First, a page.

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http://assets-s3.rollingstone.com/assets/images/album_review/9e25cb05588c706d21d378b60cf2ee8cdf6064b2.jpg Evil Urges

My Morning Jacket

Evil Urges

Rough Trade
Rolling Stone: star rating
Community: star rating
5 4 0
June 12, 2008

"Evil urges, baby," squeals Jim James in the title track of his band's fifth studio album. "They be part of the human way!" A slinky funk strut delivered in Prince-like falsetto that blows up into aproggy Southern-rock guitar duel, "Evil Urges" rallies you to "Dedicate your love to any woman or man/No racial boundary lines, no social subdivisions" and notes that "evil" is often in the ear of the beholder.

But coming from a young band whose first three albums earned them a reputation as hairy torch bearers of guitar-driven classic rock, the title is also about messing with expectations. More so than 2005's mildly experimental Z, Evil Urges explodes the band's sound with the same kind of creative leap that Wilco took on Yankee Hotel Foxtrot and Radiohead took on Kid A.

MMJ's reverence for Neil Young and Crazy Horse is well documented; their Prince fetish less so. They've covered "I Could Never Take the Place of Your Man" live, employed Prince-ly nomenclature (see 2005's "It Beats 4 U") and happily mixed drum machines and lengthy guitar jams (see 2002's space-funk-folk-rock epic "Cobra").But nothing in their discography could anticipate a song like "Highly Suspicious," Evil Urges' biggest WTF moment. Squeaking out rhymes like"Home alone dotting your i's/Peanut-butter-pudding surprise!" in helium falsetto over boogie-rock guitar outbursts, drill-sergeant backing vocals and clipped drum spasms, it's better suited to an I Love the'80s! mix, set between "Little Red Corvette" and Devo's "Whip It," than to a My Morning Jacket album. (And, dude, I don't even want to know what a "peanut-butter-pudding surprise" is.) It's both hilarious and badass.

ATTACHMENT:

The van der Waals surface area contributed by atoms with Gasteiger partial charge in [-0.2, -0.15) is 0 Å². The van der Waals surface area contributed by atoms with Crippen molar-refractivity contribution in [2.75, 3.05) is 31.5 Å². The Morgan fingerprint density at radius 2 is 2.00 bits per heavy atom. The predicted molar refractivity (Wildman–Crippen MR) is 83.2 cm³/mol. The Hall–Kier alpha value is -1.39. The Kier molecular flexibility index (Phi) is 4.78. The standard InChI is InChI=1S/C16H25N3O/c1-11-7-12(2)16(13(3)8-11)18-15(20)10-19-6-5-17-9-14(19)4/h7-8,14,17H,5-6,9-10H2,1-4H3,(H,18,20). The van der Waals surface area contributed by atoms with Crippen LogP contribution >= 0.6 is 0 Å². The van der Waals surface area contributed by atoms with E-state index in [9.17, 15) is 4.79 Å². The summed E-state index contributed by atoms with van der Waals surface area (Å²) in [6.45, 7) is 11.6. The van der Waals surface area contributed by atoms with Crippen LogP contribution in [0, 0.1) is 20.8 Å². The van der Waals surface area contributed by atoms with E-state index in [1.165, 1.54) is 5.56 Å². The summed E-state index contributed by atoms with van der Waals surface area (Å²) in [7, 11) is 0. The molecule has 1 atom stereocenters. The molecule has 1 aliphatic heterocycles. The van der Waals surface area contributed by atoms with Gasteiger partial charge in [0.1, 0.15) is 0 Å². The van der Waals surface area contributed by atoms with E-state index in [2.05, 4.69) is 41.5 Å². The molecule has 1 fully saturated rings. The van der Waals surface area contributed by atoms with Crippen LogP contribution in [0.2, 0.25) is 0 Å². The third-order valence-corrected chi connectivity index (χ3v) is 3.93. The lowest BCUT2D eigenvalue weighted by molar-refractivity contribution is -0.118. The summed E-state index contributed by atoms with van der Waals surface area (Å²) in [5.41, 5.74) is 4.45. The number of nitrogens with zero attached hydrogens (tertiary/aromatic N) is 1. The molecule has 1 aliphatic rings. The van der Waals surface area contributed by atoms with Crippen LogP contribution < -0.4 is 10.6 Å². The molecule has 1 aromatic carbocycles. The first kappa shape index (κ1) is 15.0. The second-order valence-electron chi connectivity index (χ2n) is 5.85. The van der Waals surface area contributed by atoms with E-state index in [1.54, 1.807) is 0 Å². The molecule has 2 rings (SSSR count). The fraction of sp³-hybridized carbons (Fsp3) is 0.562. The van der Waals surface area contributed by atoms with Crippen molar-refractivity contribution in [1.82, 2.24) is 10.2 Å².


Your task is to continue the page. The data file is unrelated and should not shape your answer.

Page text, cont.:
MMJ also embrace prog rock — a direction that initially seems at odds with their populist jam-band vibe. But James is determined to have it both ways. The elaborate, shimmering vocal overdubs on "Touch Me I'm Going to Scream, Part 1" recall 10cc's prog-pop landmark "I'm Not in Love." And the record's 13-minute tag-team finale, "Smokin From Shootin" and "Touch Me I'm Going to Scream, Part 2," morphs between Radiohead's computer-assisted soul, avant-roots rock and a chugging Pink Floyd space anthem. "Oh! This feeling is wonderful! Don't you ever turn it off!" sings James on the latter song, amid majestic Fender Rhodes chords and Loch Ness monster slide guitar, building to a surprise ending sure to result in thousands of spilled bongs. He could be singing about sex. He could be singing about MDMA. And when he notes how long it's been since he's been challenged to think "about the way things are" and "the way they could be," he could even be singing about a certain presidential candidate. Just as there are innumerable sexual metaphors, James knows sex can be a metaphor for innumerable things.

Yet you sense that for all his freaky ambition, James is still an old-fashioned guy trying to reconcile his love of tradition with the modern world. One of the record's standouts is "Librarian," an acoustic love ballad that's so archaic it's clearly a hallucination: The singer wanders through bookstacks ("Since we got the Interweb, these hardly get used") and sees his crush listening to the Carpenters on AM radio. But songs, like books,invent their own reality, and by the time he reaches the hoary nerd-girl come-on, "Take off those glasses and let down your hair for me," it's enough to make you forswear your Amazon account.

There are lots of old-school moments like this on Evil Urges. Some showcase group vocals; for the first time, James' bandmates sing backup, adding a shaggy richness to the mix. "Two Halves" is a love letter to youth with aFrankie Valli doo-wop touch. "I'm Amazed" is a slow-grind beer-slosher with a hollered good-ol'-boy chorus, while "Sec Walkin'" shows off James' deep love of Seventies soul. Evil Urges refutes the idea that indie rock these days is too white. It's a beautifully miscegenatedmess: "Thank You Too" conjures the Stylistics, "Aluminum Park" conjuresthe Replacements, and it's all good.

That shape-shifting is fitting for a band whose leader recently appeared in white face in Todd Haynes'surreal Bob Dylan biopic, I'm Not There, which dealt with an icon whose music could never be reduced to mere tradition. James seems well aware that any definition of "classic rock" that doesn't include Prince, Radiohead and Wilco is pretty bereft. Now, with Evil Urges, he can add My Morning Jacket to that list.

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